Names are a nuisance, especially for auxlangers. Consider the following:
Petrus Peter Pietro Pedro Pierre Pyotr
What do they have in common? They all begin with "p" and have an "r" further on. If we increase the level of abstraction, we can add more. But from a practical standpoint, what do you call someone whose name derives from Greek Petros?
Natlangs have trouble with this too, and there is no single answer. Do you translate the name—"Pedro" in Spanish, "Pyotr" in Russian, and so on—or simply reproduce the original? The original is more likely most of the time, but it may create problems: How do you write (or pronounce) "Shakespeare" in Esperanto, for example? Do you write it as in English, with perhaps the pronunciation in parentheses? And which pronunciation? The British themselves don't pronounce the "r," at least not in the Esperanto fashion, yet Ŝekspiro is common enough. In Inlis I'd use Shekspia, I suppose.
Anyway, the modern, somewhat smug answer seems to be, "Just use the original form."
What if the original form is obscure or problematic? Do we use "India" or "Bharat," for example? "Bharat" is well-known in its own area, but among the target demographic so is "India" (or anyway "Indi-"), and without the troubling "bh-" sequence. It's good to honor the local name and pronunciation, but it's only ethically required, I think, if we mean to replace the original: if the goal is to supplant the languages of India, we may as well retain "Bharat" as an epitaph. But if we work to leave the original languages in place, it's not so pressing.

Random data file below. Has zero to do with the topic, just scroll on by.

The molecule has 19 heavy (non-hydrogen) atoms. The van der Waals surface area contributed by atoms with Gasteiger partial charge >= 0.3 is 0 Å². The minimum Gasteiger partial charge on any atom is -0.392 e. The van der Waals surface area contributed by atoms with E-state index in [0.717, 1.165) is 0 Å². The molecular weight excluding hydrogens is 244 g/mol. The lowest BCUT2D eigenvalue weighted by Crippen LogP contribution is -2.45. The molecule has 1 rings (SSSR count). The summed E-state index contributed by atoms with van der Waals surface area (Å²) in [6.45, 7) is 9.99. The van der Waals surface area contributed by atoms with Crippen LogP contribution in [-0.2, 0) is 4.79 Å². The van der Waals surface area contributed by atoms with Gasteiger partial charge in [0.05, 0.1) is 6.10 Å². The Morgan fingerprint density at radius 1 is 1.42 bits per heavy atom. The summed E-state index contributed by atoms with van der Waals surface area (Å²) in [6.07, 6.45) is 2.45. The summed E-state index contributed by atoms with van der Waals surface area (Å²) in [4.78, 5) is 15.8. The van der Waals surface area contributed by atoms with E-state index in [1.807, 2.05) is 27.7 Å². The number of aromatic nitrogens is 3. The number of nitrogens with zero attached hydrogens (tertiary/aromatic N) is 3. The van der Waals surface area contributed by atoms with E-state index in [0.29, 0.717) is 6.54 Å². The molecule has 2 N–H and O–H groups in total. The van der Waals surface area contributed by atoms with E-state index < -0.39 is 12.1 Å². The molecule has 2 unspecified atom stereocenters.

You can also see this in the Bible. Zamenhof retained more Hebraic forms a lot of the time. Thus "Isaiah" (a wonderfully variable name anyway) becomes "Jesaja," and "Judah" becomes "Jehuda." (Yes, I know: this assumes an English standpoint. Guess what language we're using right now.) And then there's the matter of YHWH, however you want to pronounce it.
About all you can do is try to find a rule or guideline you can follow consistently. I'll give an example next time.